WASHINGTON, March 9, 2010 – The World Bank’s Board of Executive Directors today approved a $300 million loan to support access to finance for small and micro entrepreneurs whose role is vital in Egypt’s job creation and economic growth.
The Enhancing Access to Finance for Micro and Small Enterprises (MSE) Project will support the government's priority program to encourage the sustainable expansion of this sector. It is estimated to account for over 99 percent of Egyptian enterprises, 85 percent of non-agricultural private-sector employment, and, correspondingly, almost 40 percent of total employment. This makes it a critical path to building a more inclusive system able to cater to less privileged segments in the society.
“Micro and small businesses are a primary driver for job creation and economic growth in emerging economies,” said Dr. Shamshad Akhtar, World Bank Vice President for the Middle East and North Africa. “In several countries of this region they contribute to economic diversification and play an important r ole in private sector development. Through increasing access to finance for small business players, we aim at increasing productivity and employment as a development priority in our support to this region”.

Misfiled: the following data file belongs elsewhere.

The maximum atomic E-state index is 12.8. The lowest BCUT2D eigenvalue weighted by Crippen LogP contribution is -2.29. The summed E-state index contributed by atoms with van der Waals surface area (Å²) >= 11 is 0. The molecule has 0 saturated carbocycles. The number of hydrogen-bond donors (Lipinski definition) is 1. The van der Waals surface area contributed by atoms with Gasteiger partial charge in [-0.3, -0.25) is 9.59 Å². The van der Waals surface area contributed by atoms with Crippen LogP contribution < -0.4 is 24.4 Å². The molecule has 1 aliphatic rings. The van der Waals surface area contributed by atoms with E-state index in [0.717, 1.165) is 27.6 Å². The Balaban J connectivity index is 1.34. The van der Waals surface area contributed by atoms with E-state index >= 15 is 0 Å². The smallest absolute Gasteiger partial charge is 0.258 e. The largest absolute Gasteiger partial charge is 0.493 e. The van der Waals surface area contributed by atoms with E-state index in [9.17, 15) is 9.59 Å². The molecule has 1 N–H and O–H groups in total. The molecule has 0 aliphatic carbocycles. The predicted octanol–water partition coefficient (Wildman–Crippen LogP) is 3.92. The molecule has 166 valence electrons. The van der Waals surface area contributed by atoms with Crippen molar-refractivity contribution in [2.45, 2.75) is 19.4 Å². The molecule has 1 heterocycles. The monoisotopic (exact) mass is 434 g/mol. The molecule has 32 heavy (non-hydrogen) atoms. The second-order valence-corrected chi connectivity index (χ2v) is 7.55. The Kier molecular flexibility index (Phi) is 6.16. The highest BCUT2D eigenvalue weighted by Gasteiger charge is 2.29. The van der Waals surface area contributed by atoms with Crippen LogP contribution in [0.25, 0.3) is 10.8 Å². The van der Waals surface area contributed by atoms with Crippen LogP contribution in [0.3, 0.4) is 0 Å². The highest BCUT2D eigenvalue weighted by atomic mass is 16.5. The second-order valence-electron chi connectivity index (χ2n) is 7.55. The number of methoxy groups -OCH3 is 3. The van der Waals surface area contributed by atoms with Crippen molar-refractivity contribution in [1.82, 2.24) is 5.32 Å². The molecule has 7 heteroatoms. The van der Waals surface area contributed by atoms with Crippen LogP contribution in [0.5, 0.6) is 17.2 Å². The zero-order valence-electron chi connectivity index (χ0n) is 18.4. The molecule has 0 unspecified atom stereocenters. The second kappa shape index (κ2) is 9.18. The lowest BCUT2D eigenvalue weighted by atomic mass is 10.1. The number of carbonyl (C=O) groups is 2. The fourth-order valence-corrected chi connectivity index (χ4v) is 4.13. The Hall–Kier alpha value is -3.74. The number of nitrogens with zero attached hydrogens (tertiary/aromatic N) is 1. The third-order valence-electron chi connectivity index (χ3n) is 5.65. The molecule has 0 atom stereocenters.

Enhancing Access to Finance for Micro and Small Enterprises Project is the first World Bank-funded project to support of MSEs in the Middle East and North Africa (MENA) region. In Egypt the sector is led by the Social Fund for Development (SFD) which has provided significant support to MSE policy efforts in recent years.
“We are particularly pleased to have this solid partnership with the Egyptian Government and to be able support the ongoing development of the sector,” said A. David Craig, Country Director for Egypt, Yemen and Djibouti. “Sustainable and inclusive access to finance for will be a spur to employment opportunities, help alleviate poverty, and boost economic growth for the most vulnerable citizens,” he added.
Sahar Nasr, Team Leader, said the project was designed to encourage a successful institutional framework that could eventually be scaled up nationwide and be replicated in other countries in the MENA region. “This will enable MSEs to access a much broader range of financial services and better quality services. As a result, MSEs will be able to manage risk more effectively, secure lower risk sources of finance, and reduce transaction costs and payment delays,” she added.
The project is comprised of two main components: (i) a line of credit for microenterprises; and (ii) a line of credit for small enterprises. For the first component, the line of credit will be channeled through banks and NGOs (and potential MFIs). The second component of the small enterprise finance will be channeled through direct bank lending through branch networks, and bank linkages with NGOs and potential small enterprise finance companies set-up under a new microfinance regulation.